Mind you, that’s not an easy task for a city…my idea of charm or of a village by the sea may be very different from my neighbors. Some may want a vibrant, bustling village and others may want a sleepy village. But we tried to work together as a community to come up with a consensus vision and policies to preserve, protect and enhance our downtown.

We produced a large document…but if I had to boil it down to a single theme it would be this: “Design matters more than a random density number.” In cities, we often get hung up on dwelling units per acre. We should be thinking about how projects fit in to the fabric of our communities.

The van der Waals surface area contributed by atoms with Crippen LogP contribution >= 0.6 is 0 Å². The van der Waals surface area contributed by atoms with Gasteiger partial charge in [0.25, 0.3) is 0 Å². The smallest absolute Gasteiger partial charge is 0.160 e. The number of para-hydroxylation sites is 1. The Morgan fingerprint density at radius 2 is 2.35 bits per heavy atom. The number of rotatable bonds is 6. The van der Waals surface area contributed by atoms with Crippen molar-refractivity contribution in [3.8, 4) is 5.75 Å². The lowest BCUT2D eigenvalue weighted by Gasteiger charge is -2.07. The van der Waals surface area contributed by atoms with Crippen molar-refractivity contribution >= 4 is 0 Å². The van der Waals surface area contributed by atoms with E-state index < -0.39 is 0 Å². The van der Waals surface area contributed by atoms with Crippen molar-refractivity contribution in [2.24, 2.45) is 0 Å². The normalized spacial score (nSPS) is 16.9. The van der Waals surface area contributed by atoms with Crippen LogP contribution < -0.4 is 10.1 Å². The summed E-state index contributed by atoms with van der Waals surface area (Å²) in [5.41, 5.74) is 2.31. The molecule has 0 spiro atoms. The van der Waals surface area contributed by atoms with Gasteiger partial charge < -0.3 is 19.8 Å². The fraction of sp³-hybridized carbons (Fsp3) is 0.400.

In the master plan process, we learned that density was needed to provide housing opportunities for people who wanted to live downtown, we learned that if we wanted mom and pop businesses to survive, we needed a certain amount of density to support those businesses and we learned that density was better than sprawl in terms of the environment.

But the key message was the importance of design and scale…new development needed to be attractive and ideally enhance the charm and character of our downtown.

What I’m describing is a great aspiration.  But it can be hard to achieve because design is subjective.

We came away from the Downtown Master Plan process unified—at least among the few hundred who showed up to participate. But when you have 65,000 people, a few hundred, while good, is not enough to sustain an effort to shape your downtown. So, we worked hard to promote the plan, to educate the public on why density– done well– was important for our community.

And for a while we succeeded.